More exactly, the width of the first track 4 is essentially constant and equal to the diameter of the pin 3, throughout its length; also, the top edge of the first track, denoted 4a, exhibits a first profile of substantially saw-tooth outline which creates a set of downwardly projecting teeth 6.
In like manner, the bottom edge 4b of the first track 4 exhibits a substantially undulated second profile characterized by a set of first crests 7, the points 7a of which are positioned opposite to and offset from the points 6a of the teeth 6, and in such a way that the curve connecting two successive crests 7 appears as a circumferential arc the center of curvature of which coincides with the point 6a of the tooth 6 directly opposite.
The second track 5 follows a path similar to that of the first 4, its top edge 5a exhibiting a third profile which almost entirely mirrors that of the first profile 4a, except for the bend connecting each two successive teeth 6; this is extended beyond the first top edge 4a to create a cusp, denoted 5c, internally of which the oval head 2 of the pivot 1 must necessarily register.
Similarly, the bottom edge 5b of the second track 5 establishes a fourth profile, the outline of which is substantially identical to that of the second profile 4b, and exhibits a set of second crests 8; this fourth profile is set lower than the second profile to an extent whereby the distance separating the point 8a of a given second crest 8 from the farthest recess 5f of the corresponding cusp 5c is equal to or greater than the length of the oval head 2 of the pivot.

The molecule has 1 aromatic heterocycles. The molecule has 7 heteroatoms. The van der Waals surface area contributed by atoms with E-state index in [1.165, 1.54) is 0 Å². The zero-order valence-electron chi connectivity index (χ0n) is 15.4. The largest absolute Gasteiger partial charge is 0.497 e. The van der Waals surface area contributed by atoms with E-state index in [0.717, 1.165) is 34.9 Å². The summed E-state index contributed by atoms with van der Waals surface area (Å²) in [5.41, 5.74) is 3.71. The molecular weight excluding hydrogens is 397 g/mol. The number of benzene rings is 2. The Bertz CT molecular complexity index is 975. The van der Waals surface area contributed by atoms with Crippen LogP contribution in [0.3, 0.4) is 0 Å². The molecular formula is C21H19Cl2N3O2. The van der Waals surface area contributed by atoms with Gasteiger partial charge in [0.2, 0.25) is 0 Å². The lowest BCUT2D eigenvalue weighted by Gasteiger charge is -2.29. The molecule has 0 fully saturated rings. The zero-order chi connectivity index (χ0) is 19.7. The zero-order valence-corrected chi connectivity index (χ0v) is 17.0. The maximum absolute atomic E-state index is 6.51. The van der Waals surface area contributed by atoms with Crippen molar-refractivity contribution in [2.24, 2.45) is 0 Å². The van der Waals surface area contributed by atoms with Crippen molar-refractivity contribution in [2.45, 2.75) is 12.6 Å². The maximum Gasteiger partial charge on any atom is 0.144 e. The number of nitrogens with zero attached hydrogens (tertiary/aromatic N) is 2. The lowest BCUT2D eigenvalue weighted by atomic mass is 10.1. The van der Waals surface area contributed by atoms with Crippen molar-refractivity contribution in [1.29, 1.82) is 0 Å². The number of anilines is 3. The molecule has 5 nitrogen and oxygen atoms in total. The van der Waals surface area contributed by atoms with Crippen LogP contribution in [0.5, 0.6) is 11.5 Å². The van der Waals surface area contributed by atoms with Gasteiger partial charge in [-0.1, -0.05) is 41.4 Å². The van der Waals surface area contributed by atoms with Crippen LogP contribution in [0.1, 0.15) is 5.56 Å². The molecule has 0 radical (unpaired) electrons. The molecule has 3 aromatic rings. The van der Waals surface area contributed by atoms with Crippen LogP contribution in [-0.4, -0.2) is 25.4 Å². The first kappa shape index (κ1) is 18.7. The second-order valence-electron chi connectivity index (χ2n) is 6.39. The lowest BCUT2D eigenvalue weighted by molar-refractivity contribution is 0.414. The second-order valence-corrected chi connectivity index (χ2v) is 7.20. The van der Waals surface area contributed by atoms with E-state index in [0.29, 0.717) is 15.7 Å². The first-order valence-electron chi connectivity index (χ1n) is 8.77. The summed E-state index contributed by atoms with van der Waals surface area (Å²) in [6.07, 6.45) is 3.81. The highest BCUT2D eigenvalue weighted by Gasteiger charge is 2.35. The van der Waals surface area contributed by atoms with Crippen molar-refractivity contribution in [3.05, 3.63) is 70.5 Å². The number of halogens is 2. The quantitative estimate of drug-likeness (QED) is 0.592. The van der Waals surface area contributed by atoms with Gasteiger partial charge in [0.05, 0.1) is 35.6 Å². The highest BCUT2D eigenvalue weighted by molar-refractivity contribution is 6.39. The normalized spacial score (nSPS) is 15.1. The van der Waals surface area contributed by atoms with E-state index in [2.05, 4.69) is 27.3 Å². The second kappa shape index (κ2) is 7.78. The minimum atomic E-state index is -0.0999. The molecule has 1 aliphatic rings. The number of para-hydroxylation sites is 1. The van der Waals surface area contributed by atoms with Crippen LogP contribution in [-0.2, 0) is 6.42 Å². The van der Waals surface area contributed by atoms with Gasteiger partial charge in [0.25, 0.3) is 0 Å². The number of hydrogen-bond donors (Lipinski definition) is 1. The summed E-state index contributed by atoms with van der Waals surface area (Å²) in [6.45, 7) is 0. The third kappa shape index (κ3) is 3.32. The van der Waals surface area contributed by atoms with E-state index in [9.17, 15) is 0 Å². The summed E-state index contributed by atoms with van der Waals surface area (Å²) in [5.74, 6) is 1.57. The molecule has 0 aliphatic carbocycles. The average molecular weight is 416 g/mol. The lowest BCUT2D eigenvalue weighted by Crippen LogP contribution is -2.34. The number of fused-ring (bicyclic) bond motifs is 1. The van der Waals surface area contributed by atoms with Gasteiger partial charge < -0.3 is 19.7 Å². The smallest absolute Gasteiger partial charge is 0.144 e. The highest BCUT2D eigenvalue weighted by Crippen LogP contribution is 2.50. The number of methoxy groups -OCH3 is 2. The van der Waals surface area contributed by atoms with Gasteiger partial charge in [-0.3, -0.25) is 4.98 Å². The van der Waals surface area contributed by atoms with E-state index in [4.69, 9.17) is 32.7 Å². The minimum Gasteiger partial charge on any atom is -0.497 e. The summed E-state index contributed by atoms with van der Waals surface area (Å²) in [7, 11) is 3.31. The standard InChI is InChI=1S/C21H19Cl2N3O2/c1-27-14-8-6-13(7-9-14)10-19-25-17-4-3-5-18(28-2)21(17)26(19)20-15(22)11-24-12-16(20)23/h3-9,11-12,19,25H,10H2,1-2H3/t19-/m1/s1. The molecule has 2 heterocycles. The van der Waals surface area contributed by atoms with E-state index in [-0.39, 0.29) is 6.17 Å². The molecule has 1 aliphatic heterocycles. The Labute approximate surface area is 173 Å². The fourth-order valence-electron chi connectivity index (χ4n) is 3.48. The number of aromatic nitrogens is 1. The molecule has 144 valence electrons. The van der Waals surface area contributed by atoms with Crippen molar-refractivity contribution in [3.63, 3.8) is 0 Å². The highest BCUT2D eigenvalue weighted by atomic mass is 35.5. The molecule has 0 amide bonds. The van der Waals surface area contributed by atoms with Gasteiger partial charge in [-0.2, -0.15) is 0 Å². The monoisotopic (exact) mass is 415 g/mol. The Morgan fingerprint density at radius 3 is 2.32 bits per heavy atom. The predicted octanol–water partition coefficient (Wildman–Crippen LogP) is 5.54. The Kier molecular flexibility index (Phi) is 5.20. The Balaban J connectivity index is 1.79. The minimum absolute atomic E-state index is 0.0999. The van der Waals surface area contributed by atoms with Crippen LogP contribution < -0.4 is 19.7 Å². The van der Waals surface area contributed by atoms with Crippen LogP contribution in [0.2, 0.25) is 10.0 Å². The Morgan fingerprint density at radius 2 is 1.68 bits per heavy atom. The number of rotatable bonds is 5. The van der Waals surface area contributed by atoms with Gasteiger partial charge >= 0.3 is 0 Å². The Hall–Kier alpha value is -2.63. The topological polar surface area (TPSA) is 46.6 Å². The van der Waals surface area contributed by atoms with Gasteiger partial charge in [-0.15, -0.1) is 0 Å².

As illustrated in FIG. 3, the geometry described above enables the oval head 2 to effect an initial rotation, denoted f1, whereby one of its flanks 21 is brought to bear against the flank 6b of a given tooth 6, and thereafter to slide along the track 5 and accomplish a further rotation, denoted f2, the trajectory of which is dictated by the point 6a of the tooth 6.
9 denotes a bulge forming part of the cusped profile between successive teeth 6, which is located substantially at the root of each tooth on the side opposite that of the flank 6b aforementioned, and serves to favor the first rotation f1 accomplished by the oval head 2.
With a device thus embodied, an adjustment of the chair effected by the user causes the pivot 1 to follow the path of the two tracks 4 and 5 from end to end through a succession of mandatory steps which reflect a plurality of stable positions of the pivot itself, each one corresponding to a given reclining angle of the backrest. More exactly, to move the pivot 1 along the tracks, the user must necessarily rotate the seat upward and downward by turns in order to move the pivot 1 into each one of the succession of distinct stable positions.
FIG. 4 shows the chair of the present invention with crossed legs 10, backrest 11 and seat 12. The seat includes a frame member 13 whose inside end face corresponds to the view of the component part depicted in FIG. 2.